Unfortunately, the textbook censored an important fact. Besides falsely characterizing some figures as Enlightenment thinkers, the textbook fails to mention that the study actually proved that the Founders quoted the Bible nearly twice as often as the top three individual sources combined.
Facts that get in the way of an agenda to convince our citizens of a secular basis for government are simply ignored.
A powerful method of indoctrination is to link Christian principles with negative events in order to divert thinking from the truth. Examples of association propaganda in the classroom follow, with the associated words highlighted:
- “Understanding Imperialism: [Defined as] economic and political control of other nations. …Many imperialists believed that they had a God-given mission to spread Christianity.”
- “A total of 160,000 Spanish inhabitants, mostly men, had subjugated some 5 million Indians – all in the name of the gentle Jesus.”
- “Among [the conquistadors] were missionaries…. At times the goal to convert Indians was achieved by force. Many were forced to work on haciendas owned by Spaniards of the Catholic Church. Life for Indians in Spanish America was shaped by missionaries.… Millions died from disease and overwork.”
The textbook’s goal is to associate Christianity with negative connotations of force and control. In the last example above, Christian missions and the church are made interchangeable with the Spanish and Conquest. Absent is the truth that missions protected Indians against both Spanish and slave-trading Indian tribes, and often were welcomed by the Indians – facts that do not conform to the preconception that Christianity is equated to destructiveness.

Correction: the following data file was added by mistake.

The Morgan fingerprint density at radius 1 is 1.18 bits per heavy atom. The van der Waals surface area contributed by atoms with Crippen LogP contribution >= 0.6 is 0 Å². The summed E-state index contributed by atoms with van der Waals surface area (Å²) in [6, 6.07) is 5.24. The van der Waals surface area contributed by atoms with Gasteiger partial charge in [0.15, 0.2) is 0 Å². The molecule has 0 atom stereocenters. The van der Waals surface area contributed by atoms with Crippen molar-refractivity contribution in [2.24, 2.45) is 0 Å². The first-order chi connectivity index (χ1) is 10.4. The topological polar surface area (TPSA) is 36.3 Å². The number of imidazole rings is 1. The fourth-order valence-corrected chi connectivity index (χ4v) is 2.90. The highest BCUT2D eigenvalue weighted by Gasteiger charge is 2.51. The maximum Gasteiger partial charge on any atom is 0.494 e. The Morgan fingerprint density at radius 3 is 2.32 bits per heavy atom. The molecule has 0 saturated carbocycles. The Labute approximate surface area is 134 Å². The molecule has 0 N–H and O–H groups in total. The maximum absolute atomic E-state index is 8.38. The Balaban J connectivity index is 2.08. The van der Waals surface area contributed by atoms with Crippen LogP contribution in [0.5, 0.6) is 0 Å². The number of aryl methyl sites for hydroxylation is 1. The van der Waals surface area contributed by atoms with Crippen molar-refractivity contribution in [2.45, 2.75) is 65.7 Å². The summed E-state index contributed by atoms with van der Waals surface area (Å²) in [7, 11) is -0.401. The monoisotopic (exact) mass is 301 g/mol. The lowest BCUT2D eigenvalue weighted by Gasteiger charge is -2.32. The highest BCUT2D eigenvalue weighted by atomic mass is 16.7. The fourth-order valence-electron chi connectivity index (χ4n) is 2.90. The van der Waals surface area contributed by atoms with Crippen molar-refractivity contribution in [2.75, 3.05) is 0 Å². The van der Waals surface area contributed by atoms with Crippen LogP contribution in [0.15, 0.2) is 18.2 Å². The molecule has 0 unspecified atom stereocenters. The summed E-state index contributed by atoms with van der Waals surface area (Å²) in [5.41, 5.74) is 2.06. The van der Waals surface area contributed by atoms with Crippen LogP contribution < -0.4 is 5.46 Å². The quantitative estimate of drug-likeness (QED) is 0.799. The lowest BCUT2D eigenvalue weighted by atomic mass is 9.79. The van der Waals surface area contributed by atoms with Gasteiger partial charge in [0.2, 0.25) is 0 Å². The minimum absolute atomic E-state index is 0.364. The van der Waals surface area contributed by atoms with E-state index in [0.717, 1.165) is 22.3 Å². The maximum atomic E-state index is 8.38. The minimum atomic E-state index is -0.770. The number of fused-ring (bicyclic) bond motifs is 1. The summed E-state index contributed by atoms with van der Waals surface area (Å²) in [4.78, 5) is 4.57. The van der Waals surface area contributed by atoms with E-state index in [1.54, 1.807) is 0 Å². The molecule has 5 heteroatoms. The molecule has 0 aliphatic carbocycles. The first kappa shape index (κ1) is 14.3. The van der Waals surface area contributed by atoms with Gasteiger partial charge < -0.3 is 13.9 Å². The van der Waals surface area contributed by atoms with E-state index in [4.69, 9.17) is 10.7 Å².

Even during lessons on the Roman Empire, the tables are cleverly turned against the Christians. For example, in one textbook lesson on the Roman Coliseum, “persecution” is simply defined as “the act of being harassed for differing beliefs” The lesson plan instructs the teacher to “Tell the students that persecution of Christians in the early days was occasional and local…” but makes no mention that Christians were martyred for their faith. Instead, students are to “discuss why minorities… face persecution in times of trouble.” In the teacher’s margin, “background information” helps make the discussion question “relevant” by identifying Christians as the true persecutors: “[In early times] Christians made fun of [rural people and their old beliefs in gods and goddesses] by calling them pagani, meaning ‘country people’ or ‘hicks.’ This is the origin of the word pagan.”
Obviously, the lesson’s motivation is not the teaching of accurate history (or accurate Latin), but a social agenda: to build sympathy for politically favored groups today that might think they are under persecution by Christians. The lesson ends with a Role-Playing exercise (another form of association propaganda); students are directed to “take the role of a traditional Roman disturbed by the rise of Christianity, and write a letter explaining why he or she is opposed to the new religion.”
One very powerful form of association propaganda is to accurately list Christian ideals and then associate those ideals with a group such as the Ku Klux Klan (KKK). Textbook publisher D.C. Heath has been especially good at this. In the middle of a lesson on the Scopes “Monkey Trial” in Dayton, Tennessee (where “Fundamentalist Christians” are painted in a negative light), a sidebar highlights “another fundamentalist group” – the KKK. A quotation, not dissimilar to complaints of Christians today, is presented: “One by one all our traditional moral standards… were disregarded. The sacredness of our Sabbath, our homes, chastity, even our right to teach our own children in our own schools fundamental facts and truths, were torn away from us.” The attribution is to “Hiram Wesley Evans, Imperial Wizard of the KKK, in 1926 moving describing the cultural grievances that inspired the Klan…”